Case Study
· UK · Alternative Provision

Barton Moss Secure Children's Home

Barton Moss

Since the Autumn of 2023, Lexonik has been working with staff and young people at the Barton Moss Secure Care Centre in Salford.

Here, Head of Learning Heidi Vause talks more about that powerful relationship and the superb results being seen with young programme participants.

Tell us about Barton Moss. Who does it cater for, and what makes it so special in terms of its requirement for education support?

We’re a 27-bed secure unit, run by Salford City Council Children’s Services.

The beds are contracted to the Youth Custody Service, which means we see boys placed with us who have been remanded or sentenced by the criminal courts.

What age group of young people will find themselves staying within your facility and for how long?

They could be anywhere between 11 and 18, so clearly, from a teaching perspective, that’s quite a breadth to consider.

Their duration of stay might be as brief as a few months, or it could be as long as five years.

Given there’s clearly an obligation and moral imperative to ensure these young people have the chance to learn and to develop core skills, your task is obviously to present classes or programmes which will achieve positive outcomes – in whatever timeframe you have.

Was this a feature of what led you to explore Lexonik?

Yes. I had heard great things about Lexonik via a colleague and was really keen to understand whether it was something we could deploy within our environment.

It had become increasingly evident to me that so many of our boys had gaps in their phonic ability and generally low literacy.

The chance to use their time with us to help support reading and improve their life chances – well, it’s just too good an opportunity for us not to seek a way of making that happen.

What were you seeking in particular?

A programme which had age-appropriate materials and wouldn’t be considered by our 18-year-olds to be ‘patronising’. It would also need to be easy to implement, not least because we have a small team and a limited timetable.

What were your first steps to investigating the options?

We invited Sarah Ledger (Lexonik CEO) into Barton Moss to tell us about the various Lexonik programmes and to help us understand what might be possible by way of delivering impactful programmes.

It was important to us that we had the chance to share with her a true picture about the level of need and some of the issues which might present themselves in terms of delivery of a structured programme.

Were you conscious of any potential complexities or nuances specific to your setting which might have affected the delivery of Lexonik programmes?


Barton Moss sees a broad age range, so the issue around age-appropriate material is key, but equally, we’re always aware that someone might be with us on remand, return to court, and then get released.

For that reason, it means we’re conscious of never being completely sure the duration for which a young person can be committed to seeing the programme through.

How easy was it to implement Lexonik into Barton Moss and your timetable once you had made the decision?

It was all straightforward, and, in fact, that was one of the aspects which impressed me – that it was so easy to do the onboarding for us.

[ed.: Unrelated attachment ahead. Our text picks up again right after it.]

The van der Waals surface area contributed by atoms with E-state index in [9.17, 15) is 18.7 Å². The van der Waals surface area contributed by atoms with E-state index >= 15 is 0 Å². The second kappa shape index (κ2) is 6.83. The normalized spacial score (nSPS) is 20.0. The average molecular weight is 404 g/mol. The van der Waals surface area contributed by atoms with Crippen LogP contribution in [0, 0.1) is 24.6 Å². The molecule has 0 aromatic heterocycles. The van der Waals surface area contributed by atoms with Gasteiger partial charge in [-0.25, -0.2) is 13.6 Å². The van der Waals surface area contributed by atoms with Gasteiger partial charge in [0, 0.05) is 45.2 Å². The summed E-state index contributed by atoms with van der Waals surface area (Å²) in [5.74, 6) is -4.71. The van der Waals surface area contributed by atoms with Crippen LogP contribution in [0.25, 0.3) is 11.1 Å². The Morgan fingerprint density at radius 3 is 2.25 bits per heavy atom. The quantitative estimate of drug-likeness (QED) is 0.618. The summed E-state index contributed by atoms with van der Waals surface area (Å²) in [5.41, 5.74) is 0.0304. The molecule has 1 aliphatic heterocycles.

Kate Jones (Lexonik Quality Assurance & Delivery Senior Manager) came into Barton Moss and delivered training for myself and my staff, and we started implementing just after Christmas.

We selected children who had a standardised score below 85.

Can you tell us more about the training?

It was just brilliant. It encouraged us to go through some uncomfortable experiences and insights around seeing how the child would be feeling.

A lot of us are not phonics trained, so it was brilliant at helping us gain that knowledge.

In what form are you operating Lexonik programmes at the current time?

We have nine young people engaged in the programme, using Lexonik Leap. They’re aged between 14 and 17.

They get three 20-minute sessions a week built into their timetable, and they’re really seeing the benefits.

Are you able to dig into the data yet, to know just how significant the impact has been?

It’s a little too early, however we’ve had one lad pass before he left us, and we’re able to access the Cloud and see for ourselves that everyone is making progress.

What’s next?

We’ve just started using the induction system with the diagnostic assessment, and we’ve made the decision to purchase Flex.

Ultimately, I want to embed it into the school even further. The dream is to get even our residential staff trained in it too. I want them to be part of the journey we’re having with our young people.

You clearly feel this is such an important commitment to those who come to Barton Moss?

I absolutely do.

I want people to be a Beacon, where people learn from us and the way we’re doing things.

I’m completely convinced that reading is a key for so many things in life, and that if we can get young people successfully through this programme, it will be an aid in them having a better life when they leave. It will be one more thing which just might give them a chance to make healthy progress in the world, and not reoffend.

Anything else you want to add about the programme or about Lexonik?

I just want to say to anyone who is considering Lexonik, that they really should give it a look.

There are a lot of programmes out there, but the results with this are rapid, and it makes for positive outcomes for the young people, and for your teachers too. Everyone wins.

And over and above that, I just want to praise the Lexonik team. They’re great. They’re always so responsive and very much treat you as a unique case. They want you to be successful.

If your from a school, college, alternate provision or secure home and feel like your learners could benefit from Lexonik programmes get in touch here.